Mambo father 

The passing  of Israel López “Cachao,” the great Cuban bassist, composer, and bandleader who passed away in Miami on March 22 at age 89 from kidney complications, was well reported by the Spanish media. But his funeral, which took place Wednesday, March 26, at Little Havana’s St. Michaels Church, was overshadowed (at least on Spanish-language TV) by the usual chismes and the repercussions of Emilio Navaira’s life-threatening bus accident on Easter Sunday.

 I had been told that Tejano music was dead and Emilio a mere has-been. In fact, Emilio proved, under tragic circumstances, that he’s lost none of his star power, and his hospitalization eclipsed the death of one of the key figures of 20th century Latin music.

The “Mambo” danzón Cachao co-wrote with his brother Orestes in 1938 is believed to signify the first time the word had been used, thus setting the stage for the craze popularized worldwide by Dámaso Pérez Prado in 1943. Cachao’s resurgent glory in the mid-’90s, when he was hailed as “the true father of mambo,” however, didn’t come without controversy.

“That’s what Cachao always told me: ‘Pérez Prado is the mambo king, but I’m its father,’” Andy García says to me over the phone from Los Angeles. García, a lifelong Cuban music buff and percussionist, was Cachao’s producer and bandmember from 1994 until Cachao’s death.

But Cachao should ultimately be remembered for his stirring descargas (jam sessions), his unparalleled skill with the stand-up bass, and the fact that he was one of the very few who would perform danzones live. He won two Grammys (for Master Sessions Vol. 1 and ¡Ahora sí!) and two Latin Grammys (for ¡Ahora sí!  and El arte del sabor, a collaboration with pianist Bebo Valdés and percussionist Patato Valdés), but he deserved to win most of his countless nominations.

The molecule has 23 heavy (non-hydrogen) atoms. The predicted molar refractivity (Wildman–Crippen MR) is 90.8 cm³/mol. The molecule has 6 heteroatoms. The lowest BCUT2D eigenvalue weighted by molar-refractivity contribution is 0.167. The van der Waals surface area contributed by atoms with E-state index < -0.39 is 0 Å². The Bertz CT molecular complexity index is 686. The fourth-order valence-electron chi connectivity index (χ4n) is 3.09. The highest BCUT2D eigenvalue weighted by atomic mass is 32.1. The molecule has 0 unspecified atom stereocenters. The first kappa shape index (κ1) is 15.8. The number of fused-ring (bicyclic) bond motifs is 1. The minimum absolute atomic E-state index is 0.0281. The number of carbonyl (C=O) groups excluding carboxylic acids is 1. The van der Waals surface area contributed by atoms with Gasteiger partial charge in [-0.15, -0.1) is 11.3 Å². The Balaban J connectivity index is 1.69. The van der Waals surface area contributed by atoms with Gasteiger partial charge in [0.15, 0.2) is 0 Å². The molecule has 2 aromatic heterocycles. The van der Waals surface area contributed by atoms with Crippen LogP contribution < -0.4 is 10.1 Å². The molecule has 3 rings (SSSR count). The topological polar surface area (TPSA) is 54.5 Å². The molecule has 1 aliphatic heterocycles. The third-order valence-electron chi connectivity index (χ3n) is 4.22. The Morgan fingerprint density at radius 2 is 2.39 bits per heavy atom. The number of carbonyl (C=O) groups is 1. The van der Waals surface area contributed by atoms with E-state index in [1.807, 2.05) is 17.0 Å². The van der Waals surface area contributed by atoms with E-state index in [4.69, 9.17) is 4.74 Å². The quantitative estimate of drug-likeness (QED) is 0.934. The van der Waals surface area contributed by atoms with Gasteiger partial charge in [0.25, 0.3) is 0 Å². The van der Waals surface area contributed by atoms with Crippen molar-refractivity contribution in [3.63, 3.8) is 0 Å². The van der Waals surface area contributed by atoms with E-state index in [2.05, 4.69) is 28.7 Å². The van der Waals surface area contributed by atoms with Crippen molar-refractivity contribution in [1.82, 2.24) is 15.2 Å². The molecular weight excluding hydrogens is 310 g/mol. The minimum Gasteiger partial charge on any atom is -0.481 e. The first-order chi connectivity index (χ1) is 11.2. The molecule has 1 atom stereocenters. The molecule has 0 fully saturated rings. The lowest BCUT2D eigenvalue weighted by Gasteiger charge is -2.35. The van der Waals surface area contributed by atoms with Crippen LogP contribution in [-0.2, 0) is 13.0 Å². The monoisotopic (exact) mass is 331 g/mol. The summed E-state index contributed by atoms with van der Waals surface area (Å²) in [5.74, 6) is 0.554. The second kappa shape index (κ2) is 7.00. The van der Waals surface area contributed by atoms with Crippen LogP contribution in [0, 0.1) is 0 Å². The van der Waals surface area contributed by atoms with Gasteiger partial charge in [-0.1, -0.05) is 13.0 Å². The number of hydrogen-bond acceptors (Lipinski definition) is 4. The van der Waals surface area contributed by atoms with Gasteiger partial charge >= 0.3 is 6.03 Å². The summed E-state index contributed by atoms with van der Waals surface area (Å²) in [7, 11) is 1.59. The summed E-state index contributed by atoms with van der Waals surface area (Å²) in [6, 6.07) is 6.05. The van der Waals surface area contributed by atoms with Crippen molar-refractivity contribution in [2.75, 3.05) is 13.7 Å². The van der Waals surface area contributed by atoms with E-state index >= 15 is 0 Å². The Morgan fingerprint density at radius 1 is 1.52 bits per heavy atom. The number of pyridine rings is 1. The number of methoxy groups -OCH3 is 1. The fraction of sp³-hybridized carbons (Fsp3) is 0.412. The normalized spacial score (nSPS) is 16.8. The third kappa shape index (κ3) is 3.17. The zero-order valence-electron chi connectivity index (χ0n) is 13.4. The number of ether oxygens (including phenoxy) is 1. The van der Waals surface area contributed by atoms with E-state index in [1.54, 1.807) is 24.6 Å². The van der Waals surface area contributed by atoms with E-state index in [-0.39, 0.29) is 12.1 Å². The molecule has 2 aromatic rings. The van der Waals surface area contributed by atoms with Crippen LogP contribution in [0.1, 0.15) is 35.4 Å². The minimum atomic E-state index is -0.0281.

And even though he recorded three very good albums between 1970 and 1986, his name was only known by diehard fans or the top Latin jazz musicians in Cuba and abroad.

“Those who need to know who Cachao is, know,” Paquito D’Rivera, the great clarinetist and co-founder of Irakere, who worked on both Master Sessions, once memorably put it. At  the CD-release party in 1994, D’Rivera told Cachao and  those who wanted to hear that he wouldn’t attend the Gonzalo Rubalcaba show that was taking place that same night in Los Angeles (Rubalcaba was still associated with the Castro regime by the Miami crowd). Most agreed, but Cachao simply smiled and looked elsewhere, without saying a word. For Cachao, it was the music, and Afro-Cuban music in particular, that really
mattered.

Andy García deserves credit  for taking Cachao out of the Miami bar mitzvahs and wedding ceremonies at which he was performing in the mid-’90s. He did it first with the fascinating Cachao: Como su ritmo no hay dos (“Like his rhythm there is no other”) documentary, then with six superb albums. But he also received a lot of flak for sitting down with Cachao’s orchestra and getting as much screen time as the maestro.

“That was a completely spontaneous thing,” García says. “It was Cachao who asked me to play. It’s easy for people to criticize because they think you’re doing something that’s self-serving. That’s the cynical nature of society at times. But it doesn’t matter what they say, because the reality is that we were there for him. And everybody who showed up for everything, whether the records or the concerts or whatever, we did for him; they all know I never got a penny for it.”

What García did for Cachao he also did for singer Rolando Laserie and almost did for pianist Bebo Valdés. 

“Early on, Paquito `D’Rivera` came up to me and said ‘We have to record Bebo Valdés,’ and I said ‘That would be great,’” García recalls. “Immediately, Paquito went and recorded him and he formulated a relationship between `Calle 54 director and Oscar winner` Fernando Trueba and Nat Chediak, and look at the legacy that Bebo was able to bring forth, also in his later years. And that’s great. We were also able to record Rolando Laserie’s last song `“El guapachoso”` in the Master Sessions.”

At the end of Cachao: Como su ritmo no hay dos, Cachao says, “I’m an old man and I won’t be around forever, but what’s important to me is that the youth continue the tradition.”

“I gave him the opportunity of 16 years of more music, and he had a glorious life,” García says. “He was able to fulfill his musical genius with the world, and that’s something that makes me and everybody else who stepped up to the plate proud.”


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